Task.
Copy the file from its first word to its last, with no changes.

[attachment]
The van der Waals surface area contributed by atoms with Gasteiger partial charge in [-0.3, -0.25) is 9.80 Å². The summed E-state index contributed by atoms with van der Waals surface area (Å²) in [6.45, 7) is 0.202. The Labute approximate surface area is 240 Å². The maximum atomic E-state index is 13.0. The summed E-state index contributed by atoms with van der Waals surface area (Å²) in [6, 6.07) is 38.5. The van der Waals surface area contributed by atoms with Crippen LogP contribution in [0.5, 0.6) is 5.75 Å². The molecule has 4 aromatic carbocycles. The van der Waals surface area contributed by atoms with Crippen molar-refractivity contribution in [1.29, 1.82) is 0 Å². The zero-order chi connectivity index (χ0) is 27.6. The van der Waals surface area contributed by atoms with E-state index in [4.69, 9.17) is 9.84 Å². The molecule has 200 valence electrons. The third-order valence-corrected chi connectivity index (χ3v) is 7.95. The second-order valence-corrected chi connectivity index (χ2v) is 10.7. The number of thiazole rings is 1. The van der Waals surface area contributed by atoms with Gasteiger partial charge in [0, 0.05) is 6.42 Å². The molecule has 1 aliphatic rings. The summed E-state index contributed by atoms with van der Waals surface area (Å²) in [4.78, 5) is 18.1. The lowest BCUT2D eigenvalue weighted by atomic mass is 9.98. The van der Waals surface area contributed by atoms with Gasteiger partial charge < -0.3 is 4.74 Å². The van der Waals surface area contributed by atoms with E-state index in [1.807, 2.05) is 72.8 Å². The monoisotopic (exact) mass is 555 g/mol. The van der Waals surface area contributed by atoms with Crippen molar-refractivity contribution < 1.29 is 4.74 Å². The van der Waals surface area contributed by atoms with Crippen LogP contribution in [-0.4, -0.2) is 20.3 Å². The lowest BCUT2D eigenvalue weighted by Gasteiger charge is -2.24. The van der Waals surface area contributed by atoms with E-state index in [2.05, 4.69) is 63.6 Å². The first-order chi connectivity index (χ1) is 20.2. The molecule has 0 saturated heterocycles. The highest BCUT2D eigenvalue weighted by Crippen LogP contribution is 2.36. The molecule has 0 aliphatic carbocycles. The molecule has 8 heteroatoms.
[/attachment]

The van der Waals surface area contributed by atoms with Gasteiger partial charge in [-0.3, -0.25) is 9.80 Å². The summed E-state index contributed by atoms with van der Waals surface area (Å²) in [6.45, 7) is 0.202. The Labute approximate surface area is 240 Å². The maximum atomic E-state index is 13.0. The summed E-state index contributed by atoms with van der Waals surface area (Å²) in [6, 6.07) is 38.5. The van der Waals surface area contributed by atoms with Crippen LogP contribution in [0.5, 0.6) is 5.75 Å². The molecule has 4 aromatic carbocycles. The van der Waals surface area contributed by atoms with Crippen molar-refractivity contribution in [1.29, 1.82) is 0 Å². The zero-order chi connectivity index (χ0) is 27.6. The van der Waals surface area contributed by atoms with E-state index in [4.69, 9.17) is 9.84 Å². The molecule has 200 valence electrons. The third-order valence-corrected chi connectivity index (χ3v) is 7.95. The second-order valence-corrected chi connectivity index (χ2v) is 10.7. The number of thiazole rings is 1. The van der Waals surface area contributed by atoms with Gasteiger partial charge in [0, 0.05) is 6.42 Å². The molecule has 1 aliphatic rings. The summed E-state index contributed by atoms with van der Waals surface area (Å²) in [4.78, 5) is 18.1. The lowest BCUT2D eigenvalue weighted by atomic mass is 9.98. The van der Waals surface area contributed by atoms with Gasteiger partial charge < -0.3 is 4.74 Å². The van der Waals surface area contributed by atoms with E-state index in [1.807, 2.05) is 72.8 Å². The monoisotopic (exact) mass is 555 g/mol. The van der Waals surface area contributed by atoms with Crippen molar-refractivity contribution < 1.29 is 4.74 Å². The van der Waals surface area contributed by atoms with Crippen LogP contribution in [-0.4, -0.2) is 20.3 Å². The lowest BCUT2D eigenvalue weighted by Gasteiger charge is -2.24. The van der Waals surface area contributed by atoms with E-state index in [2.05, 4.69) is 63.6 Å². The first-order chi connectivity index (χ1) is 20.2. The molecule has 0 saturated heterocycles. The highest BCUT2D eigenvalue weighted by Crippen LogP contribution is 2.36. The molecule has 0 aliphatic carbocycles. The molecule has 8 heteroatoms.